Protects from discolouration

Often, merchandise are discoloured due to possible UV rays from some light sources and retailers have to constantly rotate displays which is unproductive. “Philips’ CDM helps reduce this hassle as it is practically free from UV,” said Ruisch.

Light’s many roles
By applying the composition of ‘white artificial light’ and the use of colour-changing light, shop-owners can attract and guide the customers to selected displays that the store-owner wishes to highlight, or to focus on special detail in the merchandise that would otherwise go unnoticed.

Using strategically-placed highlights to draw attention to certain sections of the store means the retailer has the option of reducing the number of staff working on the shop floor. Staff whose responsibilities once included personally highlighting merchandise can now double up and focus on other important matters, such as restocking. And every retailer knows that employing fewer staff on the shop floor equates to lower costs.

Let your creativity run wild
Said Carroll, who has shared her expertise on lighting with luxury brand names such as Armani and Ferragamo, good lighting does not necessarily mean flooding the stores with bright lights. “A good design is also the careful placement of shadow,” she pointed out.

This means dimming certain areas of a shop just enough to accent other areas. “Dimming is important in creating that certain sense of mystery, creating form and shadow.”

For example, boutiques specialising in evening wear may generally use warm dim lights with focused beams on merchandise to create the right mood.

In particular, a relaxing dining ambience would not be appreciated in a busy jewellery store.Carroll said: “Obviously, there is a different technique for different situations. Lighting is not one size fits all!”

Different light for different retailing needs
Different stores should use different lamps, to suit their needs, Carroll suggested. For example, a jewellery store may want to use a lamp with 4,000 Kelvins (K) colour temperature (cool white in appearance), which is “bright, and will show off the sparkle of the jewels”. A general merchandise store (GMS) perhaps needs a lamp with 3000K (with a warmer look) and a minimum CRI of 85 or higher, “because a GMS needs to effectively put colour in such a variety of objects”.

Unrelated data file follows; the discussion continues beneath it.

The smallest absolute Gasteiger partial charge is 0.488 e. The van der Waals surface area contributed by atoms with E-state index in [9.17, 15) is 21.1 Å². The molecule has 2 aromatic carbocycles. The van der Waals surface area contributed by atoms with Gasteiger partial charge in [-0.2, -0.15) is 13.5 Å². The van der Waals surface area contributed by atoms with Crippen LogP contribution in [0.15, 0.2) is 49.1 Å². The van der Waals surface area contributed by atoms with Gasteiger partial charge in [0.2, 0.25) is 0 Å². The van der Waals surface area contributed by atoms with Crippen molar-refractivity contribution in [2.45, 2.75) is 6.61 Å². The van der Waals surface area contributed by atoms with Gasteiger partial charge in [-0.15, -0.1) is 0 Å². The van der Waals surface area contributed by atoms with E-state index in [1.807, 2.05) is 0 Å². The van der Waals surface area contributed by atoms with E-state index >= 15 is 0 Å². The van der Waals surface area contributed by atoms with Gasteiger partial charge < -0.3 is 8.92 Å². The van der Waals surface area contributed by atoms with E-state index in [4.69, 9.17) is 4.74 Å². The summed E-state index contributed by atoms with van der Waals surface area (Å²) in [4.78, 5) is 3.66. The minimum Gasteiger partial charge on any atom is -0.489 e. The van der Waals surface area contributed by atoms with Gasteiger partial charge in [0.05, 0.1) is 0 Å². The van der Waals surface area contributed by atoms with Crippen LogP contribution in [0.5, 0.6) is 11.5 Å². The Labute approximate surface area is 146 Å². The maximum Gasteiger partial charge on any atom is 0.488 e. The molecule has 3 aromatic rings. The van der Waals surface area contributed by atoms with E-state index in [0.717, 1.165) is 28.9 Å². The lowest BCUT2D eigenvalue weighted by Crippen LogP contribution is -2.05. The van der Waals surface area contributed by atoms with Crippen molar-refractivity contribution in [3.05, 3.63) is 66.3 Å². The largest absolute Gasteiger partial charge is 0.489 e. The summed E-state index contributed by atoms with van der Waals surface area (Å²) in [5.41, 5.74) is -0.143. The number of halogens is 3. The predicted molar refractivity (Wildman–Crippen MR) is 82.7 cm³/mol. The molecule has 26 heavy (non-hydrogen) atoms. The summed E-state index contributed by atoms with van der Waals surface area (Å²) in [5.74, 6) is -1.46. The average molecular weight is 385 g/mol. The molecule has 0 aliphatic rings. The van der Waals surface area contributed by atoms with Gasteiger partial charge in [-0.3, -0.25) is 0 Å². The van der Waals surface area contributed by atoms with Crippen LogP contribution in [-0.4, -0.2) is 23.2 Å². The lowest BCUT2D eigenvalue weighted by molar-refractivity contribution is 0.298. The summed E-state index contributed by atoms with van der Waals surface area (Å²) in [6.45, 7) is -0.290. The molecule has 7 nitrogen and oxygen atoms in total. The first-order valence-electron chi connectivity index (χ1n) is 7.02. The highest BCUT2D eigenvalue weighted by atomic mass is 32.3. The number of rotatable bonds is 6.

A tip from Philips’ Ruisch: “You don’t want to mix different colour temperatures in one shop, because it can cut your shop into too many pieces and make it very uncomfortable to walk through.

“What you want is one colour temperature, but you can be flexible with highlights and accents, more powerful lighting to draw focus to your merchandise.”

Dynamic Lighting
At the very heart of Philips’ Dynamic Lighting range of luminaires is the concept of flexibility, and the ability to change the light according to retailers’ need to best cater to the emotional wellbeing of his staff, and customers.

“Lighting has two effects — the visual effect on a person, and the biological effect,” said CIE’s Professor van Bommel.

The light colour and light output can be regulated to follow the natural daylight pattern and exposing workers to this pattern helps to maintain alertness and productivity.

Speaking at the Philips Dynamic Lighting seminar to showcase the latest creative lighting solutions, the professor explained that daylight remained the best form of light with which we are most comfortable, and which has the most beneficial effect on our sense of well-being. And as daylight is never constant, neither need be the Dynamic Lighting.